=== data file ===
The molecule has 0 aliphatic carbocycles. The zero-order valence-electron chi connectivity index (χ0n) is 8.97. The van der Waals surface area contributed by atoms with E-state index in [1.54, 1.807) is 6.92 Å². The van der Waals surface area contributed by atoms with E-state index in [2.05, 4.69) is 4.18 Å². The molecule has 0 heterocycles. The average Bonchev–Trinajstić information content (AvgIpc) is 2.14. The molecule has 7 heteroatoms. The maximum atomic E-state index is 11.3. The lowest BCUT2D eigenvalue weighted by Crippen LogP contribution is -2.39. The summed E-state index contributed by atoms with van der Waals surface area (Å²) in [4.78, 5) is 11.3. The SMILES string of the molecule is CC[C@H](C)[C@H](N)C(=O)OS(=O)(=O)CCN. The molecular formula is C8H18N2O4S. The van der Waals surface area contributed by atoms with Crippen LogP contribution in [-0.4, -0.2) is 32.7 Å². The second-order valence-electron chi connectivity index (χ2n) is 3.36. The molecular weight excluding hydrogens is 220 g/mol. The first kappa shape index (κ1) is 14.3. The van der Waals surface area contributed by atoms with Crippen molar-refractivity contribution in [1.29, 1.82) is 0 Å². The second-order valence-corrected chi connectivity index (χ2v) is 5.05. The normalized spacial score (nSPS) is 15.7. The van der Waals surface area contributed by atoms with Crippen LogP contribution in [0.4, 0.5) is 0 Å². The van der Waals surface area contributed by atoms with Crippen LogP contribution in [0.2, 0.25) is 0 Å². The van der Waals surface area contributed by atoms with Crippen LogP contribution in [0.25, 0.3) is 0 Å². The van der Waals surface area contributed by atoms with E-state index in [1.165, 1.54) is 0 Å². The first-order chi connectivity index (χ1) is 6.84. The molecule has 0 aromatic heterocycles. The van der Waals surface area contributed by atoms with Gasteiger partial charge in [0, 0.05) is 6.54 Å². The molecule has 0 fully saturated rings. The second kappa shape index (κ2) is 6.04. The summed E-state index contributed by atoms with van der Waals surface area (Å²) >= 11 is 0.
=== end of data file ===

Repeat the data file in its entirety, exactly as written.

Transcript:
The molecule has 0 aliphatic carbocycles. The zero-order valence-electron chi connectivity index (χ0n) is 8.97. The van der Waals surface area contributed by atoms with E-state index in [1.54, 1.807) is 6.92 Å². The van der Waals surface area contributed by atoms with E-state index in [2.05, 4.69) is 4.18 Å². The molecule has 0 heterocycles. The average Bonchev–Trinajstić information content (AvgIpc) is 2.14. The molecule has 7 heteroatoms. The maximum atomic E-state index is 11.3. The lowest BCUT2D eigenvalue weighted by Crippen LogP contribution is -2.39. The summed E-state index contributed by atoms with van der Waals surface area (Å²) in [4.78, 5) is 11.3. The SMILES string of the molecule is CC[C@H](C)[C@H](N)C(=O)OS(=O)(=O)CCN. The molecular formula is C8H18N2O4S. The van der Waals surface area contributed by atoms with Crippen LogP contribution in [-0.4, -0.2) is 32.7 Å². The second-order valence-electron chi connectivity index (χ2n) is 3.36. The molecular weight excluding hydrogens is 220 g/mol. The first kappa shape index (κ1) is 14.3. The van der Waals surface area contributed by atoms with Crippen molar-refractivity contribution in [1.29, 1.82) is 0 Å². The second-order valence-corrected chi connectivity index (χ2v) is 5.05. The normalized spacial score (nSPS) is 15.7. The van der Waals surface area contributed by atoms with Crippen LogP contribution in [0.4, 0.5) is 0 Å². The van der Waals surface area contributed by atoms with Crippen LogP contribution in [0.2, 0.25) is 0 Å². The van der Waals surface area contributed by atoms with Crippen LogP contribution in [0.25, 0.3) is 0 Å². The van der Waals surface area contributed by atoms with E-state index in [1.165, 1.54) is 0 Å². The first-order chi connectivity index (χ1) is 6.84. The molecule has 0 aromatic heterocycles. The van der Waals surface area contributed by atoms with Gasteiger partial charge in [0, 0.05) is 6.54 Å². The molecule has 0 fully saturated rings. The second kappa shape index (κ2) is 6.04. The summed E-state index contributed by atoms with van der Waals surface area (Å²) >= 11 is 0.